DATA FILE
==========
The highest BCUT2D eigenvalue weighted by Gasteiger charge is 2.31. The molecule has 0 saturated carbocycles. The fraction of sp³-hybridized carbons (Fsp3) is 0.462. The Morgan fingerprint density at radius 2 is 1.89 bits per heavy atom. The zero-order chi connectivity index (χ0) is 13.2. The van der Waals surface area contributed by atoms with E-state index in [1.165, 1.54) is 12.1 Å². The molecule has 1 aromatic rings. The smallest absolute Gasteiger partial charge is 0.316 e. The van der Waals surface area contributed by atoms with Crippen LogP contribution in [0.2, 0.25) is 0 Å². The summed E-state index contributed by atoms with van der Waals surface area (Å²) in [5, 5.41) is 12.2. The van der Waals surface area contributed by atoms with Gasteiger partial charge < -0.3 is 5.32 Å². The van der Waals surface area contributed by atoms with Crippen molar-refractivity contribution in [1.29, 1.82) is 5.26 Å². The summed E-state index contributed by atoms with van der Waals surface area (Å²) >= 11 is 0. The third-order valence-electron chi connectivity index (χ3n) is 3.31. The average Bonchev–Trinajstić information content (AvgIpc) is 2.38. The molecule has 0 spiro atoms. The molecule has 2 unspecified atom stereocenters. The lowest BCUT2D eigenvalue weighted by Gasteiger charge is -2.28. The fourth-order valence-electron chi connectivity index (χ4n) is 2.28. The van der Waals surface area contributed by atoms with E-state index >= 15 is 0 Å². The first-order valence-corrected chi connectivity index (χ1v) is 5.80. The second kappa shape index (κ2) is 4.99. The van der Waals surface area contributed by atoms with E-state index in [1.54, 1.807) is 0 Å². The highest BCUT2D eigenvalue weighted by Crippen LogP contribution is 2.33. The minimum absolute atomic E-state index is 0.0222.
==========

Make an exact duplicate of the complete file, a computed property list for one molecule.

The highest BCUT2D eigenvalue weighted by Gasteiger charge is 2.31. The molecule has 0 saturated carbocycles. The fraction of sp³-hybridized carbons (Fsp3) is 0.462. The Morgan fingerprint density at radius 2 is 1.89 bits per heavy atom. The zero-order chi connectivity index (χ0) is 13.2. The van der Waals surface area contributed by atoms with E-state index in [1.165, 1.54) is 12.1 Å². The molecule has 1 aromatic rings. The smallest absolute Gasteiger partial charge is 0.316 e. The van der Waals surface area contributed by atoms with Crippen LogP contribution in [0.2, 0.25) is 0 Å². The summed E-state index contributed by atoms with van der Waals surface area (Å²) in [5, 5.41) is 12.2. The van der Waals surface area contributed by atoms with Gasteiger partial charge < -0.3 is 5.32 Å². The van der Waals surface area contributed by atoms with Crippen molar-refractivity contribution in [1.29, 1.82) is 5.26 Å². The summed E-state index contributed by atoms with van der Waals surface area (Å²) >= 11 is 0. The third-order valence-electron chi connectivity index (χ3n) is 3.31. The average Bonchev–Trinajstić information content (AvgIpc) is 2.38. The molecule has 0 spiro atoms. The molecule has 2 unspecified atom stereocenters. The lowest BCUT2D eigenvalue weighted by Gasteiger charge is -2.28. The fourth-order valence-electron chi connectivity index (χ4n) is 2.28. The van der Waals surface area contributed by atoms with E-state index >= 15 is 0 Å². The first-order valence-corrected chi connectivity index (χ1v) is 5.80. The second kappa shape index (κ2) is 4.99. The van der Waals surface area contributed by atoms with E-state index in [1.54, 1.807) is 0 Å². The highest BCUT2D eigenvalue weighted by Crippen LogP contribution is 2.33. The minimum absolute atomic E-state index is 0.0222.